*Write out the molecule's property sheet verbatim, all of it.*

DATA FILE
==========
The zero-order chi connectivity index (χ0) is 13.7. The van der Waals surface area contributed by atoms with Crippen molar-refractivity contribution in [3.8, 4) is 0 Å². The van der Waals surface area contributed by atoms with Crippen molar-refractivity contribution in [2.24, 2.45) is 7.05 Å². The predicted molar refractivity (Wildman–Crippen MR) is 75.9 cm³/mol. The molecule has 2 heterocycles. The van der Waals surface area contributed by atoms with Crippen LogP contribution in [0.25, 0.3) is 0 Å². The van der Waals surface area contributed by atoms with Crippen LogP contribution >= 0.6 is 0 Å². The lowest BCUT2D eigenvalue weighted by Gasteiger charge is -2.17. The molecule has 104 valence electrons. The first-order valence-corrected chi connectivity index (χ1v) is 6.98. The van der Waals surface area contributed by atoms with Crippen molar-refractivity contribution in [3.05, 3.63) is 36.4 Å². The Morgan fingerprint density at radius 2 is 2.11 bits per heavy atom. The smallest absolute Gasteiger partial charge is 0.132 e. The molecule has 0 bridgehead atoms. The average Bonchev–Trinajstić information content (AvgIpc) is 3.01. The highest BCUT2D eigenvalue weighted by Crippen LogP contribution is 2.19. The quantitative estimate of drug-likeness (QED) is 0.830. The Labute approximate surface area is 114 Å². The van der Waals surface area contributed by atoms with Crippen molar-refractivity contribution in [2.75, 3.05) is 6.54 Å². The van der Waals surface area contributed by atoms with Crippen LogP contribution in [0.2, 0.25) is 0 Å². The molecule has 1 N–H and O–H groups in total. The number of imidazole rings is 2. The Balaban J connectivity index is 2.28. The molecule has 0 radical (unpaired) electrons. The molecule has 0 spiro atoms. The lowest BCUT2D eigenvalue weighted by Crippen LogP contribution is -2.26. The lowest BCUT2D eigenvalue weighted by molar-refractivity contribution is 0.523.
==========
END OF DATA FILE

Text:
The zero-order chi connectivity index (χ0) is 13.7. The van der Waals surface area contributed by atoms with Crippen molar-refractivity contribution in [3.8, 4) is 0 Å². The van der Waals surface area contributed by atoms with Crippen molar-refractivity contribution in [2.24, 2.45) is 7.05 Å². The predicted molar refractivity (Wildman–Crippen MR) is 75.9 cm³/mol. The molecule has 2 heterocycles. The van der Waals surface area contributed by atoms with Crippen LogP contribution in [0.25, 0.3) is 0 Å². The van der Waals surface area contributed by atoms with Crippen LogP contribution >= 0.6 is 0 Å². The lowest BCUT2D eigenvalue weighted by Gasteiger charge is -2.17. The molecule has 104 valence electrons. The first-order valence-corrected chi connectivity index (χ1v) is 6.98. The van der Waals surface area contributed by atoms with Crippen molar-refractivity contribution in [3.05, 3.63) is 36.4 Å². The Morgan fingerprint density at radius 2 is 2.11 bits per heavy atom. The smallest absolute Gasteiger partial charge is 0.132 e. The molecule has 0 bridgehead atoms. The average Bonchev–Trinajstić information content (AvgIpc) is 3.01. The highest BCUT2D eigenvalue weighted by Crippen LogP contribution is 2.19. The quantitative estimate of drug-likeness (QED) is 0.830. The Labute approximate surface area is 114 Å². The van der Waals surface area contributed by atoms with Crippen molar-refractivity contribution in [2.75, 3.05) is 6.54 Å². The van der Waals surface area contributed by atoms with Crippen LogP contribution in [0.2, 0.25) is 0 Å². The molecule has 1 N–H and O–H groups in total. The number of imidazole rings is 2. The Balaban J connectivity index is 2.28. The molecule has 0 radical (unpaired) electrons. The molecule has 0 spiro atoms. The lowest BCUT2D eigenvalue weighted by Crippen LogP contribution is -2.26. The lowest BCUT2D eigenvalue weighted by molar-refractivity contribution is 0.523.